Gyula Csapó

An instrument of change

Gyula Csapó speaks expansively.

Something as simple as sitting down to discuss the classes Csapó teaches as a renowned professor in the University of Saskatchewan’s Department of Music can quickly blossom into a spectrum of topics as wide ranging as geopolitics, world history and even the beat generation’s influence on culture.

“It’s about geopolitical issues through the lens of music, but also other arts,” Csapó said, referring to his winter semester advanced music course: Music Since 1950 (MUS 457.3). “I try to encourage students to read the poetry of Frank O’Hara or appetize them to Jack Kerouac. It’s all very connected.”

Csapó, who is originally from Hungary but has lived in Canada since accepting a position at the U of S in 1994, is himself an internationally recognized composer and educator.

Although his Music Since 1950 class primarily focuses on the theoretical writings of other leading composers working in its titular timeframe, Csapó heralds his class as an opportunity for students to explore the competing ideas of history viewed through the context of music.

“We just concluded the other day that music from 1968, in particular, is a good way to remind students just what happened that year worldwide—student revolutions everywhere, especially in the United States and Paris, and other ongoing issues,” he said.

Csapó points to composers such as French icon Pierre Boulez, influential and controversial German artist Karlheinz Stockhausen, and Greek virtuoso Iannis Xenakis, whose works presented an expansive auditory perspective of the post- Second World War society.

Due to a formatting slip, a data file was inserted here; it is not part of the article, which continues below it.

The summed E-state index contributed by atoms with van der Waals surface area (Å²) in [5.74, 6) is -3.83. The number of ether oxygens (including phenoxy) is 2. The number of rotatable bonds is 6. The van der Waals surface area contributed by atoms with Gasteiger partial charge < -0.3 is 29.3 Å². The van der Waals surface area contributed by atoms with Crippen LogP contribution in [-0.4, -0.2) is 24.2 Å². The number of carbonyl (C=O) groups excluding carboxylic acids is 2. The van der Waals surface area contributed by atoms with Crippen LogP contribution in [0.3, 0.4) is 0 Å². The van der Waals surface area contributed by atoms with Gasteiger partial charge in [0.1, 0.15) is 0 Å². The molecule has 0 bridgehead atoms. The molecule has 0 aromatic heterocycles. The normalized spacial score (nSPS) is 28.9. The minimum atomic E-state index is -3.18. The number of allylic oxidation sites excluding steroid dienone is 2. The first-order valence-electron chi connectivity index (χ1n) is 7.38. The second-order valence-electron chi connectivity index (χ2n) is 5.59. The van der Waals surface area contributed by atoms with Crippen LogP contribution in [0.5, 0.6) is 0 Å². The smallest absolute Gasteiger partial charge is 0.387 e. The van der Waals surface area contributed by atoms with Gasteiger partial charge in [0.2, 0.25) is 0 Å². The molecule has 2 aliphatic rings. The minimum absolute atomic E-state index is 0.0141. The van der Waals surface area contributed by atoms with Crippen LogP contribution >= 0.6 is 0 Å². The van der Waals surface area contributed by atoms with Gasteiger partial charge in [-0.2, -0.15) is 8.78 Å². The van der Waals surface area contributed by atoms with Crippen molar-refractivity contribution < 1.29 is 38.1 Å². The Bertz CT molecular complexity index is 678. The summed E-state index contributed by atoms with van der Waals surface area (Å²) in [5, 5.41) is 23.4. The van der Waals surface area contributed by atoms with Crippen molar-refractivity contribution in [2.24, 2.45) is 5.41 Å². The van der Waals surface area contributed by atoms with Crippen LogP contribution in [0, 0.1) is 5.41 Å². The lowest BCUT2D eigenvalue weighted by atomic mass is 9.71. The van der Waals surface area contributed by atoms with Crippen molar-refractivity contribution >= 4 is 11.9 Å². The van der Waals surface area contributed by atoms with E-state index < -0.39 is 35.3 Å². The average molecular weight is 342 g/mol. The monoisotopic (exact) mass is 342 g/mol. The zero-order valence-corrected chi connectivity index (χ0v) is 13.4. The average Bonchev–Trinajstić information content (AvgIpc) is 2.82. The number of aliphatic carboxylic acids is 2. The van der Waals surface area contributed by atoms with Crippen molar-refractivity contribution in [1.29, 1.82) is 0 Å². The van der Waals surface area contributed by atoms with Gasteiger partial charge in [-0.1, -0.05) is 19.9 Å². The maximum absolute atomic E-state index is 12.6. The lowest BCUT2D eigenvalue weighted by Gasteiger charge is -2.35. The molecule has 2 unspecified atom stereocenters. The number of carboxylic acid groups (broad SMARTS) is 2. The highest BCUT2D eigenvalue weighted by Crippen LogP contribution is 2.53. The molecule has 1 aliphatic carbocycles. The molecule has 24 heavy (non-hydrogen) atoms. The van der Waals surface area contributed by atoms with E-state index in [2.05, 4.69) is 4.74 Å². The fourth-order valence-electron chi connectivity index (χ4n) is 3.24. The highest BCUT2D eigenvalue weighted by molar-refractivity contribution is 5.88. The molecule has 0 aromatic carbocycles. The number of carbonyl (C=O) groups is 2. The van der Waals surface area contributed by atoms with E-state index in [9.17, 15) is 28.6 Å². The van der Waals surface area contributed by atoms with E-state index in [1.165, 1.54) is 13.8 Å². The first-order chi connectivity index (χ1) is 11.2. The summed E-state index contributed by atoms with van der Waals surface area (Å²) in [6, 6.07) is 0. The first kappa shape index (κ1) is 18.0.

“There was an erratic, pulsating, nervous fastness that this music created that really reflected upon the era, and what many of us heard in it was cacophony,” he said. “This music is very strange and unpopular, by and large, but it had an enormous role in propelling music forward. These moments in history can provoke the composers to create works that were as complicated and as difficult as they saw the world, and their situation and mankind’s within it.”

Csapó said when viewed through a musical lens, in retrospect we get a much more precise picture of what was really happening at that time, than we do from history books.

“Music captures the existential feel of any era and hands it over to posterity fresh. Learning to decode these messages is a key to global citizenship today,” he said. “Globalization fails when regarded as an economic one-way street only. Rather, it demands mutual global acculturation as a multi-lane highway. For instance, music speaks thousands of different languages, and we need refined ears for it. Deafness is not an option.”

Csapó said the goal of this class and other music courses he teaches is to inspire students to look at the history of music and the history of the world as a whole through new eyes, and to perhaps bring a new understanding into their notions of modern contemporary culture as well as their own potential.

“It’s talking about the context of history, and how to get a younger generation connected to the processes that shape their today and their immediate future.”

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